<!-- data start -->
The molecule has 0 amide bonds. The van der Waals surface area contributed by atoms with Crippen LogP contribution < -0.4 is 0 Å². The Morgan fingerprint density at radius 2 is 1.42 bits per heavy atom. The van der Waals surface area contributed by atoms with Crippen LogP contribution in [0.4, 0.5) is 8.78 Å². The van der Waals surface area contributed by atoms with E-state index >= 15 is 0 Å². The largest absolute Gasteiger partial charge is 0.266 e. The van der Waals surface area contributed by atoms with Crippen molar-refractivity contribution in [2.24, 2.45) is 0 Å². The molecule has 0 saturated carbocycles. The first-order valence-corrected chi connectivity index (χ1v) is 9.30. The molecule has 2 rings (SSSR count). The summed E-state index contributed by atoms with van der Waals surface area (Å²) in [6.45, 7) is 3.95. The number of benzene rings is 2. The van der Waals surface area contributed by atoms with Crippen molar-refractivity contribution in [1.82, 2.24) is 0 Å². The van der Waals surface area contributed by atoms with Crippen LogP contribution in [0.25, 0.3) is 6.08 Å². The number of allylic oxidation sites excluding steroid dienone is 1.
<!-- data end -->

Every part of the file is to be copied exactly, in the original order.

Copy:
The molecule has 0 amide bonds. The van der Waals surface area contributed by atoms with Crippen LogP contribution < -0.4 is 0 Å². The Morgan fingerprint density at radius 2 is 1.42 bits per heavy atom. The van der Waals surface area contributed by atoms with Crippen LogP contribution in [0.4, 0.5) is 8.78 Å². The van der Waals surface area contributed by atoms with E-state index >= 15 is 0 Å². The largest absolute Gasteiger partial charge is 0.266 e. The van der Waals surface area contributed by atoms with Crippen molar-refractivity contribution in [2.24, 2.45) is 0 Å². The molecule has 0 saturated carbocycles. The first-order valence-corrected chi connectivity index (χ1v) is 9.30. The molecule has 2 rings (SSSR count). The summed E-state index contributed by atoms with van der Waals surface area (Å²) in [6.45, 7) is 3.95. The number of benzene rings is 2. The van der Waals surface area contributed by atoms with Crippen molar-refractivity contribution in [1.82, 2.24) is 0 Å². The van der Waals surface area contributed by atoms with Crippen LogP contribution in [0.25, 0.3) is 6.08 Å². The number of allylic oxidation sites excluding steroid dienone is 1.